In the trenches since August 1914

Two young men who had been serving since the very start of the war came to visit their old school while on leave.

May 31st 1916
Two old boys Horace Wicks and Samuel Preece called to see me this week. Both have been in the trenches since Aug. 1914.

Lower Sandhurst School Log Book (C/EL66/1, p. 364)

Awful – but a great victory

Sometimes it was hard to rejoice in a victory due to the numbers of lives lost. The battle of Jutland was one of the most significant naval actions of the war.

31 May 1916
Awful naval battle at Jutland – lost 5000 or more lives. (Really a great victory.)

Diary of Florence Vansittart Neale of Bisham Abbey (D/EX73/3/17/8)

“Gratitude for the share which the Sailors and Soldiers from the Parish are taking in the defence of our Country and our homes”

Winkfield Church was carefully keeping in touch with its men on active service.


Final arrangements were made for the sending to all our men on Service an Easter Card and Booklet with the following words of greeting:

Winkfield, April 16th.

“Dear Brother,

In sending you the enclosed booklet and Easter card of greeting the Church of England Men’s Society in Winkfield wish to express their feeling of gratitude for the share which the Sailors and Soldiers from the Parish are taking in the defence of our Country and our homes. Once again the eyes of all Christians are turned, at this season, to view the two sublime events on which the salvation of the world depends, the Death and Resurrection of our Lord Jesus Christ; and we cannot send you a better greeting than to wish for you and for ourselves that we may accept the former as the one thing of real importance to us, and may see in the latter the guarantee of a new and better life after death if we accept His service and trust His promise.”

Yours very truly,

H.M. Maynard, President
F.L. Wilder, Secretary


The following have lately joined His Majesty’s Forces: William Burt, Royal Berks. Regt.; Wilfred Church, Army Service Corps; Fred Fancourt, Grenadier Guards; Tom Simmonds, Royal Berks Regiment.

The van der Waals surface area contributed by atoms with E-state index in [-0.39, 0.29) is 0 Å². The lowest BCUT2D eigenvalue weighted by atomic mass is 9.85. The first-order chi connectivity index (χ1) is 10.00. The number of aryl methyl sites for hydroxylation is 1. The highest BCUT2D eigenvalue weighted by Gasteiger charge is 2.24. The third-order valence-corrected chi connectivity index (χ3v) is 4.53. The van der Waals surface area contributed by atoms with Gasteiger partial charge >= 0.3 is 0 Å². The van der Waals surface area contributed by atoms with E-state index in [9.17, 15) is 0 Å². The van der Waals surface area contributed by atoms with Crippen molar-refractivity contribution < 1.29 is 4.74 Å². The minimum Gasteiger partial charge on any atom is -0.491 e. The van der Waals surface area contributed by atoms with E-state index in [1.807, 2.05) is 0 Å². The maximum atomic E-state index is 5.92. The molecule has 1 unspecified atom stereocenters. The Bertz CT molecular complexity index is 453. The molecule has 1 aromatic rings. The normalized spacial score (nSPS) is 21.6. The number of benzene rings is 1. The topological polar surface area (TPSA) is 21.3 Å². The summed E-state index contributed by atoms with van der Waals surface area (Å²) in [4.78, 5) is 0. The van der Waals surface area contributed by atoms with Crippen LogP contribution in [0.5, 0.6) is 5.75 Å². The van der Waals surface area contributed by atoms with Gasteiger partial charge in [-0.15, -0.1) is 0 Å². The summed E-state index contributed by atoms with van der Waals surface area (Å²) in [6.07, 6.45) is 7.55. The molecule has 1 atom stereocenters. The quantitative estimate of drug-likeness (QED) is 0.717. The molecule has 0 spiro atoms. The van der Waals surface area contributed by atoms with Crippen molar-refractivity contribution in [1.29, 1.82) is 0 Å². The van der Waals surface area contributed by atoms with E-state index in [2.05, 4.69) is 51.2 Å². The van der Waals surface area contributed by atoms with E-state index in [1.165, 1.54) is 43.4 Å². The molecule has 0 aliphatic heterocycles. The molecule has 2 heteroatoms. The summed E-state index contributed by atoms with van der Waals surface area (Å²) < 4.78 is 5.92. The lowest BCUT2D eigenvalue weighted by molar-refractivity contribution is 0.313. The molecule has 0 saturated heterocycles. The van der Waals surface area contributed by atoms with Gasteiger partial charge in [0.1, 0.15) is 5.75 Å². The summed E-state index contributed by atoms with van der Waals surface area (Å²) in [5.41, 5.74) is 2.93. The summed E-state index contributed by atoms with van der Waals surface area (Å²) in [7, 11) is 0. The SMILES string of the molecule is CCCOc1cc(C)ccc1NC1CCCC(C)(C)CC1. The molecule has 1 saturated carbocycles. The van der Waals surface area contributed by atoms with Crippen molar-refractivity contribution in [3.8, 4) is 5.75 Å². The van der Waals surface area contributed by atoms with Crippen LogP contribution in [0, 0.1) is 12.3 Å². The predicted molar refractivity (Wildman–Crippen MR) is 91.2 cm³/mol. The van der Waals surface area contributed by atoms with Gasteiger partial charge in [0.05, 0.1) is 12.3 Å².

Pte. George Faithful was wounded rather badly in the head and face and has been some time in hospital but is now nearly convalescent and is expected home shortly.

Pts. George Thurmer had an accident whilst at the Front, but we are glad to learn that he is doing well.

Sergeant James Thurmer is reported as still seriously ill; his wounds were very severe and much anxiety is felt by his relatives who have our sincere sympathy.

We were glad to welcome Signaller Fred Holmes back on leave for a few days, and it was delightful to see him again in his place in the choir on the Sunday before Easter.

Welcome to 2nd Lieut. R. Hayes-Sadler whose wound is now nearly healed and who is having a few weeks convalescent at home.

Winkfield section of Winkfield District magazine, May 1916 (D/P151/28A/5)

We cannot let soldiers’ children suffer

Wokingham churchgoers were reminded that the needs of homeless children were even worse than in peacetime.

Church of England Waifs and Strays Society.

The proceedings in connection with the 35th Anniversary of the Society will commence on the 30th May with a Celebration of Holy Communion in the Crypt Chapel in St. Paul’s Cathedral at 8.45 a.m. in the afternoon an Annual Public Meeting will be held in the Horticultural Hall, Vincent Square, Westminster, at 3 p.m…
It is especially interesting to note the important ‘War Work’ which this Society is doing by taking into its Homes little children, dependents of our Soldiers and Sailors, who have been left homeless or unprotected by reason of the War. We cannot let these children suffer.

A pleasing feature of the Public Meeting at the Horticultural Hall will be the presentation of purses by children to HRH Princess Alexander of Teck. These purses should contain not less than 10/-, and the proceeds will be devoted to the special “War Work” referred to above. There are possibly some parishioners or members of the congregation who might like their children to help the Society in this way. If so, will they kindly write for a purse, which will gladly be supplied on application to the Rev. Prebendary Rudolf, Old Town Hall, Kennington Road, London, SE.

On Service
Edgar Sandford

Alfred Charles Parker

Harry Fisher

Wokingham St Sebastian parish magazine, May 1916 (D/P154C/28A/1)

Too upset to work